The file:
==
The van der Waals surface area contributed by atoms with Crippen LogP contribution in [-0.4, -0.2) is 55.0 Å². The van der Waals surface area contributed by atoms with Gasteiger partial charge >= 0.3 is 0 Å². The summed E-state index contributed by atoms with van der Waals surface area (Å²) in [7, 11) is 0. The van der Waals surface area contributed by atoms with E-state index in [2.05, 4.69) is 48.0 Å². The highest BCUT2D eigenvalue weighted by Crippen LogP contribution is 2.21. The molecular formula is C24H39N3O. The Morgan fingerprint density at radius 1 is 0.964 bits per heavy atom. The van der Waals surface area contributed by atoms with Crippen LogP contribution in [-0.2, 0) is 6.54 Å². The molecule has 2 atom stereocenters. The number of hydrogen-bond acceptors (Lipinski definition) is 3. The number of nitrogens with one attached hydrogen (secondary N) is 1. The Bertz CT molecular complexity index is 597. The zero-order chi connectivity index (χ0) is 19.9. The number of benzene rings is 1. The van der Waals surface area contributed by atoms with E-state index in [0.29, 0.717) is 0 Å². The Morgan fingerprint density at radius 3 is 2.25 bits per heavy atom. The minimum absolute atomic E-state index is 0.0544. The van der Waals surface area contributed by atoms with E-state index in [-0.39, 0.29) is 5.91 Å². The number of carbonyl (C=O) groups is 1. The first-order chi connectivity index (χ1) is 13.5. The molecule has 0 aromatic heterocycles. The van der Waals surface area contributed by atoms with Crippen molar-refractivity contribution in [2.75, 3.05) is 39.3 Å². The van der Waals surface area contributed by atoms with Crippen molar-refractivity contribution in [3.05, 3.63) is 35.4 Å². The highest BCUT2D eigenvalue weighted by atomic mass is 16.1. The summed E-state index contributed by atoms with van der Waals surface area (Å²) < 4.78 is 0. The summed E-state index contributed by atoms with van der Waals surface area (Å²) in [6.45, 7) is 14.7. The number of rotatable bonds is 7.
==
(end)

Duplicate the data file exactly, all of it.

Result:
The van der Waals surface area contributed by atoms with Crippen LogP contribution in [-0.4, -0.2) is 55.0 Å². The van der Waals surface area contributed by atoms with Gasteiger partial charge >= 0.3 is 0 Å². The summed E-state index contributed by atoms with van der Waals surface area (Å²) in [7, 11) is 0. The van der Waals surface area contributed by atoms with E-state index in [2.05, 4.69) is 48.0 Å². The highest BCUT2D eigenvalue weighted by Crippen LogP contribution is 2.21. The molecular formula is C24H39N3O. The Morgan fingerprint density at radius 1 is 0.964 bits per heavy atom. The van der Waals surface area contributed by atoms with Crippen LogP contribution in [-0.2, 0) is 6.54 Å². The molecule has 2 atom stereocenters. The number of hydrogen-bond acceptors (Lipinski definition) is 3. The number of nitrogens with one attached hydrogen (secondary N) is 1. The Bertz CT molecular complexity index is 597. The zero-order chi connectivity index (χ0) is 19.9. The number of benzene rings is 1. The van der Waals surface area contributed by atoms with E-state index in [0.29, 0.717) is 0 Å². The Morgan fingerprint density at radius 3 is 2.25 bits per heavy atom. The minimum absolute atomic E-state index is 0.0544. The van der Waals surface area contributed by atoms with E-state index in [-0.39, 0.29) is 5.91 Å². The number of carbonyl (C=O) groups is 1. The first-order chi connectivity index (χ1) is 13.5. The molecule has 0 aromatic heterocycles. The van der Waals surface area contributed by atoms with Crippen molar-refractivity contribution in [2.75, 3.05) is 39.3 Å². The van der Waals surface area contributed by atoms with Crippen molar-refractivity contribution in [3.05, 3.63) is 35.4 Å². The highest BCUT2D eigenvalue weighted by atomic mass is 16.1. The summed E-state index contributed by atoms with van der Waals surface area (Å²) < 4.78 is 0. The summed E-state index contributed by atoms with van der Waals surface area (Å²) in [6.45, 7) is 14.7. The number of rotatable bonds is 7.